St Piran lived to a great age. They say in Cornwall that he was ‘fond of the drink’ and met his end by falling into a well when walking home from a party. I hope it was a holy well! Today, seventeen centuries after St Ciarán / Piran was thrown from the cliffs of Cape Clear I am looking out to that island: …the winds are blowing tempestuously, the heavens are dark with clouds, and the waves are white with crested foam… There have been so many links between Cornwall and West Cork, ever since the Bronze Age, when Cornish tin traders brought their metal to mix with copper mined above us here on Mount Gabriel. Watch out for more posts about these links, and mark your diaries for an exhibition coming up in June in Uillinn, West Cork’s fine new gallery, of the work of artists from Cornwall. This will be followed next year by an exhibition in a Cornish gallery of the work of artists from West Cork. West meets West will forge new and lasting links between the two communities: links which would have warmed the heart of our shared saint!

Below – St Ciarán by Richard King, painted for the Capuchin Annual in the 1950s

Richard King Ciaran

Cape Clear

Distant Cape Clear - with solar effects

Distant Cape Clear – with solar effects

Always in our view from Nead an Iolair are the many islands of Roaringwater Bay: sometimes they are referred to as ‘Carbery’s Hundred Isles’. The largest of them – and the furthest out into the Atlantic – is Cape Clear. From our vantage point in Cappaghglass it sometimes floats on the horizon like a great seal under brooding skies, yet with the clarity of summer skies every hillside cottage can shine like a white jewel. I visited the island for the first time last weekend, drawn to its isolation and history – and by its own Saint – Ciarán, born on this most southerly point of Ireland and preceding Saint Patrick by some generations as the ‘Apostle of Eirinn’.

ghaeltact

Cape Clear is a place apart. It is one of the Irish Gaeltacht areas – where Irish Gaelic is spoken as the first language. Oileán Chléire is the Island of Ciarán, and one of the first things to be seen after landing is an ancient stone by the quay – said to have been placed there by the Saint himself – and his holy well – while nearby are the ruins of an ancient church and burial ground.

Saint Ciarán’s life has inspired some colourful stories. Before he was conceived Ciarán’s mother (Liadán) had a dream that a star fell into her mouth. She related this dream to the tribal elders who were knowledgeable of such things, and they told her that she would bear a son whose fame and virtues would be known as far as the world’s end. Ciarán’s first disciples included a Boar, a Fox, a Brock and a Wolf: they all became monks and worked together to build the community.

An interesting find: Ciarán as a Celtic God by Astrella

An interesting find: Ciarán as a Celtic god by Astrella

An unusual incarnation of the St Ciaran / Piran legend!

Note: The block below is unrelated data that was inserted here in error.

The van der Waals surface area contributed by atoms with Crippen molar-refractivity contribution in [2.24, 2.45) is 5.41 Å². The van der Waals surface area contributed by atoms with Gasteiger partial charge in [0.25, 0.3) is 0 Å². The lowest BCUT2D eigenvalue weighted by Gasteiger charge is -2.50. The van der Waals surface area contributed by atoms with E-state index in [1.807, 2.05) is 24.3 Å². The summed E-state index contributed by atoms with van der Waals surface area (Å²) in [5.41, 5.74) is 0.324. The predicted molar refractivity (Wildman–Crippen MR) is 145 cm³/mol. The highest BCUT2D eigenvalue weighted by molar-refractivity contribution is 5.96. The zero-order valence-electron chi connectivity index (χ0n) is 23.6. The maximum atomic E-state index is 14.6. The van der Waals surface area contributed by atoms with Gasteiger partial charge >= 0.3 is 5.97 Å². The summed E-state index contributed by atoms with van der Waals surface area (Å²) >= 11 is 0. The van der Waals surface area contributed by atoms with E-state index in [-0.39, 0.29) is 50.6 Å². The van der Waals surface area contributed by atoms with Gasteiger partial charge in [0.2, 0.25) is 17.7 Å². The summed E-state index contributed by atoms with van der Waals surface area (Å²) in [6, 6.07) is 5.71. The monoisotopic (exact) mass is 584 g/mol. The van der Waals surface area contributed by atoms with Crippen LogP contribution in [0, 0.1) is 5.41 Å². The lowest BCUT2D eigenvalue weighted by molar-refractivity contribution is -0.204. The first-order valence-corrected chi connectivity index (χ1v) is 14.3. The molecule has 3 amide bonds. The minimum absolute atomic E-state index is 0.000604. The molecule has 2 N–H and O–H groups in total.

An unusual incarnation of the St Ciaran / Piran legend!

The Saint is also recognised in Cornwall, where he is known as Piran (or Perran) – scholars argue that in some ‘Celtic’ languages the C sound is interchangeable with the P sound. Certainly there is a legend that the Heathen Irish tied St Ciarán to a millstone and dropped him into the sea – and he then floated across to Cornwall where he converted the Heathen Cornish. Whatever the basis of this, both Piran and Ciarán share the same Saints Day: March 5th – which is also my birthday – so that puts me firmly into the picture!

Writers in the past have commented on the island’s particular character:

“…The natives of Cape Clear are distinct in a great measure from the inhabitants of the mainland; they have remained from time immemorial as a separate colony, always intermarrying amongst themselves; so that we must regard them as amongst the most typical specimens at the present day of the old Milesian race. The name of nearly all the islanders is O`Driscoll or Cadogan, the later being only a sobriquet for the former. Baltimore and Cape were originally the stronghold of this family, the principal Chieftain, O`Driscoll Mór, residing in Baltimore. There can be no doubt that they were the aboriginal race residing along the sea-coast of Carbery. The isolated position of the island and its difficulty of approach, have kept the population in a comparatively antique state and distinct condition during the lapse of centuries, so far as nationality and descent. Until the year 1710 Cape was an established monarchy, and an O`Driscoll – the head of the clan- was always styled, “King of the Island”. They had a code of laws handed down from father to son. The general punishment was by fine, unless some grave offence was committed, and then the delinquent was banished forever to the mainland, which was looked upon as a sentence worse than death…’ (from Sketches in Carbery by Daniel Donovan,1876)